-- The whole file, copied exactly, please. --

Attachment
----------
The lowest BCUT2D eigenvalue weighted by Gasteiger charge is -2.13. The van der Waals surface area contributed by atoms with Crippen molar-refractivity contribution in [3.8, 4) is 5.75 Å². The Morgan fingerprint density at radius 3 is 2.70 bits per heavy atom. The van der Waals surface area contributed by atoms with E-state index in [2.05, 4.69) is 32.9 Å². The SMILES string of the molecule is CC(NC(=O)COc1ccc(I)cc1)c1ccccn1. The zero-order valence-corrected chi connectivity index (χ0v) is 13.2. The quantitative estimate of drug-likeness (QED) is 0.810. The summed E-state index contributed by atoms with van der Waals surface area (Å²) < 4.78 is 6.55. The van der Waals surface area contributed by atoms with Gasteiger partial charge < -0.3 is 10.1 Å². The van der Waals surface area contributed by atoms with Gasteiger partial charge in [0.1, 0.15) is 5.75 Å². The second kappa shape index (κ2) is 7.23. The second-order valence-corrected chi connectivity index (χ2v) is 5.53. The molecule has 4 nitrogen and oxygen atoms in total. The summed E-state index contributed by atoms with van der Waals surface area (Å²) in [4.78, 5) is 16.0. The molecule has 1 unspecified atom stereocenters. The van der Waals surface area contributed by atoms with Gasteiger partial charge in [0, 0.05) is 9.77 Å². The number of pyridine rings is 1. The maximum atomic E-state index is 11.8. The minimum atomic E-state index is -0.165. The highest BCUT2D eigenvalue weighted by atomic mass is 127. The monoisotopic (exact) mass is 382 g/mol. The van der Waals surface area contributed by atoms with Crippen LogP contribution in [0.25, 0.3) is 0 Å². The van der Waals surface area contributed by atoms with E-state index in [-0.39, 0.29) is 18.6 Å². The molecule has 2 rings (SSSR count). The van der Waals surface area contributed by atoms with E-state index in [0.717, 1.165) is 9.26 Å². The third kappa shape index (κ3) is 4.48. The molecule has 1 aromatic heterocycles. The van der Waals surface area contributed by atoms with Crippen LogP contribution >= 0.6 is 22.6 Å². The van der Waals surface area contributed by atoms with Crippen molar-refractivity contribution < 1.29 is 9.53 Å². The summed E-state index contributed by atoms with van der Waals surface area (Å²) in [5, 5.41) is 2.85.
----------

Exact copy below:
The lowest BCUT2D eigenvalue weighted by Gasteiger charge is -2.13. The van der Waals surface area contributed by atoms with Crippen molar-refractivity contribution in [3.8, 4) is 5.75 Å². The Morgan fingerprint density at radius 3 is 2.70 bits per heavy atom. The van der Waals surface area contributed by atoms with E-state index in [2.05, 4.69) is 32.9 Å². The SMILES string of the molecule is CC(NC(=O)COc1ccc(I)cc1)c1ccccn1. The zero-order valence-corrected chi connectivity index (χ0v) is 13.2. The quantitative estimate of drug-likeness (QED) is 0.810. The summed E-state index contributed by atoms with van der Waals surface area (Å²) < 4.78 is 6.55. The van der Waals surface area contributed by atoms with Gasteiger partial charge < -0.3 is 10.1 Å². The van der Waals surface area contributed by atoms with Gasteiger partial charge in [0.1, 0.15) is 5.75 Å². The second kappa shape index (κ2) is 7.23. The second-order valence-corrected chi connectivity index (χ2v) is 5.53. The molecule has 4 nitrogen and oxygen atoms in total. The summed E-state index contributed by atoms with van der Waals surface area (Å²) in [4.78, 5) is 16.0. The molecule has 1 unspecified atom stereocenters. The van der Waals surface area contributed by atoms with Gasteiger partial charge in [0, 0.05) is 9.77 Å². The number of pyridine rings is 1. The maximum atomic E-state index is 11.8. The minimum atomic E-state index is -0.165. The highest BCUT2D eigenvalue weighted by atomic mass is 127. The monoisotopic (exact) mass is 382 g/mol. The van der Waals surface area contributed by atoms with Crippen LogP contribution in [0.25, 0.3) is 0 Å². The van der Waals surface area contributed by atoms with E-state index in [-0.39, 0.29) is 18.6 Å². The molecule has 2 rings (SSSR count). The van der Waals surface area contributed by atoms with E-state index in [0.717, 1.165) is 9.26 Å². The third kappa shape index (κ3) is 4.48. The molecule has 1 aromatic heterocycles. The van der Waals surface area contributed by atoms with Crippen LogP contribution >= 0.6 is 22.6 Å². The van der Waals surface area contributed by atoms with Crippen molar-refractivity contribution < 1.29 is 9.53 Å². The summed E-state index contributed by atoms with van der Waals surface area (Å²) in [5, 5.41) is 2.85.